In Lamai, you have numerous choices from Thai, to European, American, and everything else you could imagine. The Lamai Food Center served nice Thai dishes at Thai prices.

Attention:

Motorbikes- If you choose to rent a motorbike, and you probably will, you need to understand how dangerous the roads can be. Some estimates say that there are 1-3 deaths per day on the roads around this little island. Sitting in Lamai, all you see are people in bandages, walking casts, splints, etc…all from motorbike wrecks. I wore a helmet, shoes, and drove like a granny…over on the side of the road. Seeing the pools of dried blood on the road will probably convince you to do the same.

Medical Necessities - Medical care is available on the island and the Pharmacies are very well stocked. Nivea sunscreens at western prices are readily available.

Summary:

The Kiteboarding Asia center on Koh Samui provides for a friendly and inviting atmosphere for kiteboarding. The Samui Orchid resort, while still showing a little dis-repair is getting back up to speed and is a decent enough place to stay. This was only the centers second month in operation and I’m sure there will be many improvements coming soon.





Hua Hin

Hua Hin is located 4 hours south of Bangkok along an endless stretch of sand beach. There are no reefs so with winds do whip up some nice little waves. The city is a major holiday area for both Thai’s and Westerners. Also, the Thai Royal Family maintains a residence in this busy area.

To/From-

Getting to and from Hua Hin is a land only trip. The Kiteboarding Asia school, based in Hua Hin and Koh Samui can arrange for a large station wagon like car to pick you up anywhere in Thailand and bring you to Hua Hin. Expect to spend $40 from Bangkok, on this 3-4 hour ride. A car/bus/ferry to Koh Samui is also available. The airport was recently closed so air service is not an option.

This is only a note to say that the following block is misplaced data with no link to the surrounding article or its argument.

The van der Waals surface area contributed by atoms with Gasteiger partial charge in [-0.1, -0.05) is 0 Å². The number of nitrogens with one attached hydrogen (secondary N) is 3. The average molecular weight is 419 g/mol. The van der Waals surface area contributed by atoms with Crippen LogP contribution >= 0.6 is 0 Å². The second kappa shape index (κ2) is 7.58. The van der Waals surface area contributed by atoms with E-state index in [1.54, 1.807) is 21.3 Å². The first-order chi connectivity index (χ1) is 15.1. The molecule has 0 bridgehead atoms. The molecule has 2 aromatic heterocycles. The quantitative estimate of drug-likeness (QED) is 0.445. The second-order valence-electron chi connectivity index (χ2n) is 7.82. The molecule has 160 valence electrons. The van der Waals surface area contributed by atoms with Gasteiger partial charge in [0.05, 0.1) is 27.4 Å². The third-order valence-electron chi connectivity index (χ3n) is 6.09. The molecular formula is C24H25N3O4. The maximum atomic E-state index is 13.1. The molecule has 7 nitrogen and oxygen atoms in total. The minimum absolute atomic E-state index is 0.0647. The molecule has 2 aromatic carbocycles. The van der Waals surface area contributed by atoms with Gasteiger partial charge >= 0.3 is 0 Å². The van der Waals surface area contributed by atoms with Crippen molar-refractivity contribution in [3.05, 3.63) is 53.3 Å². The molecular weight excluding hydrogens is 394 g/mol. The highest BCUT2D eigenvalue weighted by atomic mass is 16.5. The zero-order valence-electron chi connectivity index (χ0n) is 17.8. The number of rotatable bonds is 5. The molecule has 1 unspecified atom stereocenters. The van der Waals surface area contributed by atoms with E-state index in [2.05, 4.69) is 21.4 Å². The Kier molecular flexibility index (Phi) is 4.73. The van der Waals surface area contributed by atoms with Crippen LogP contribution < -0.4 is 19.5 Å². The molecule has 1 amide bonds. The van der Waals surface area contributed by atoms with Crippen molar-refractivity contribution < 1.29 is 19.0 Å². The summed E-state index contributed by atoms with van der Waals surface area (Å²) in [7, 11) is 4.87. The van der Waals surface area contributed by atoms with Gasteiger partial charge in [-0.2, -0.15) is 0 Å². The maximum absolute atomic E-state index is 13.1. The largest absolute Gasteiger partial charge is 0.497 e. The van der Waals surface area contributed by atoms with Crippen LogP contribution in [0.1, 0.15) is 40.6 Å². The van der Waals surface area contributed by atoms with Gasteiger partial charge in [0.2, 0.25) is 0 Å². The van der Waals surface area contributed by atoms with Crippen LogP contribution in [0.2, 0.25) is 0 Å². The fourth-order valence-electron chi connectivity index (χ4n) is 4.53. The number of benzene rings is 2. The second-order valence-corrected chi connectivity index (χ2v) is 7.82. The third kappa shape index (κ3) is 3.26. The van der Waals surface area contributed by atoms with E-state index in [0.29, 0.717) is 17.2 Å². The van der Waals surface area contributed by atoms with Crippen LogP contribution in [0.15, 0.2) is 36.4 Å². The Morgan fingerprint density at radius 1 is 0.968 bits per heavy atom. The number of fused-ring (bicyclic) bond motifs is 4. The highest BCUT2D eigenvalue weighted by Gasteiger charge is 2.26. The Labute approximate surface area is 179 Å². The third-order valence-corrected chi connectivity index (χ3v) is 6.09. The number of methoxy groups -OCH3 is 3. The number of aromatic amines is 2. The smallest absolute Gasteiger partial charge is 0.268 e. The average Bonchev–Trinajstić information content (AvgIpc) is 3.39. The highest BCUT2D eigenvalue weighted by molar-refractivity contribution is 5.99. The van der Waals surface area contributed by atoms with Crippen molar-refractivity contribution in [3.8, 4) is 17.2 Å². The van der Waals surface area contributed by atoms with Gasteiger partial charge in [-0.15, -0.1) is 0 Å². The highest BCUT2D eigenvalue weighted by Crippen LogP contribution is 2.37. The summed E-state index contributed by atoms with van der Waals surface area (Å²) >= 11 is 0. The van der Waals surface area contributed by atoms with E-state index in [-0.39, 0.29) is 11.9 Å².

Kite Scene-

This is a large Miami Beach type of location. There is plenty of beach for rigging, launching, and landing. The winds are side-onshore and switch from the NE to the SE depending on the time of year.

The Kiteboarding Asia center is located on a side street near the Marriott hotel, just a few steps up the sidewalk from the beach. IKO instruction is offered for all levels.

16M seems to be the most common size. The breezes here aren’t nuclear, but there’s some nice riding to be found.

Accommodation-

As this is a large tourist area, accommodation runs the whole spectrum. For long stays you might consider renting a condo. The high-rise behind the center was highly recommended by those who had stayed there. Expect to find some great shoulder season deals like $40/nt at the Hilton or Marriott. Too much wind and sunscreen? You can visit one of the many several hotel Spa’s for a therapeutic session which would costs 100’s back home.